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How Canada’s worst wildfire season could affect the Island

With three active wildfires on the Island, wildfire season is expected to get worse as the summer progresses

Robyn Bell
June 6, 2023
Latest News
News
Based on facts either observed and verified firsthand by the reporter, or reported and verified from knowledgeable sources.

How Canada’s worst wildfire season could affect the Island

With three active wildfires on the Island, wildfire season is expected to get worse as the summer progresses

Robyn Bell
Jun 6, 2023
The Cameron Bluff wildfire. Photo: James MacDonald / Capital Daily
The Cameron Bluff wildfire. Photo: James MacDonald / Capital Daily
Latest News
News
Based on facts either observed and verified firsthand by the reporter, or reported and verified from knowledgeable sources.

How Canada’s worst wildfire season could affect the Island

With three active wildfires on the Island, wildfire season is expected to get worse as the summer progresses

Robyn Bell
June 6, 2023
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How Canada’s worst wildfire season could affect the Island
The Cameron Bluff wildfire. Photo: James MacDonald / Capital Daily

As hundreds of fires continue to burn across Canada, data from the federal government shows that this summer will likely be the worst wildfire season the country has ever seen. According to Canada’s emergency preparedness minister, current images of wildfires throughout the country are some of the most severe ever witnessed. There are currently 424 fires in Canada, with more than 250 considered out of control.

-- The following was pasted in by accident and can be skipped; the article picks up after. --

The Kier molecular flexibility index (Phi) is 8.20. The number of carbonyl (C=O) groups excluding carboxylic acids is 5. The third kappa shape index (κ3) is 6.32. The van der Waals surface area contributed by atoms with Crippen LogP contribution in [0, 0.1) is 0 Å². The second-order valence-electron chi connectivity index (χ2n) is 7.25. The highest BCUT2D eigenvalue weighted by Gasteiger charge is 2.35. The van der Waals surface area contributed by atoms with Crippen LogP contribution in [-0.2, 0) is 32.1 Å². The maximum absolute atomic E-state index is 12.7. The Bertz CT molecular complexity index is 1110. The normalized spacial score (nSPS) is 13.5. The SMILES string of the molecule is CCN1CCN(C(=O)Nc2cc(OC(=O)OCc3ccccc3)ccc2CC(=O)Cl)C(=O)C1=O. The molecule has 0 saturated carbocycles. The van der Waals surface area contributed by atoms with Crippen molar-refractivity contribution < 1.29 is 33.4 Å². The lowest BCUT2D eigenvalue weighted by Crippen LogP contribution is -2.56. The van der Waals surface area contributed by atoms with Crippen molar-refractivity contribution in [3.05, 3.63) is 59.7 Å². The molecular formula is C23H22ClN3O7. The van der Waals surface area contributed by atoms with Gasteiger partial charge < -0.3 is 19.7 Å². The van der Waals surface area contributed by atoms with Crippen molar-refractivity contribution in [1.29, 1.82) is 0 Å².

The Island is no exception to this—BC’s wildfire service has seen an uptick in activity in the coastal region, with three fires burning on the Island.

The spot fire near Spruston Road outside of Nanaimo has been put out. It was reported on June 4, and was human caused by a camper fire. 

The Cameron Bluff fire is considered out of control as it burns through 20 hectares of forest. The fire was reported June 4 and its growth is due to strong overnight winds. It is located within steep terrain, so two helicopters are bucketing in inaccessible areas. 

Nearby Highway 4 was closed near Koen Road on Tuesday and travellers were asked to avoid the area. Lengthy delays are expected and detour options were being assessed.

The Newcastle Creek fire on the North Island is being held at bay within the 208 hectare zone. The cause of this fire is suspected to be human, and 20% of the fire is burning in extreme slopes and hazardous work conditions.

To prevent more human-caused fires, Coastal Fire Centre has enacted a campfire prohibition that will come into effect this Thursday, June 8. Campfires will be prohibited throughout the Coastal Fire Centre, except for the Haida Gwaii Forest District. The prohibition applies to all public and private land and includes the use of fireworks, sky lanterns, burn barrels, torches and related items, as well as open fires.

While the increase in fire activity is concerning, it’s unlikely that urban areas on the Island will see evacuations like those in Nova Scotia, though more rural regions—particularly north of Port Alberni—are at risk for both fires and floods. The unprecedented heat and dry conditions last fall could contribute to a higher risk of these fires occurring.

BC can expect its wildfire season to only get worse as the summer progresses, since Southern BC is more resistant to wildfires in the spring than Northern BC and Alberta, where fires were already raging last month. Heat waves are likely this year due to El Niño conditions that are expected to cause a global surge in hot temperatures.

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Robyn Bell
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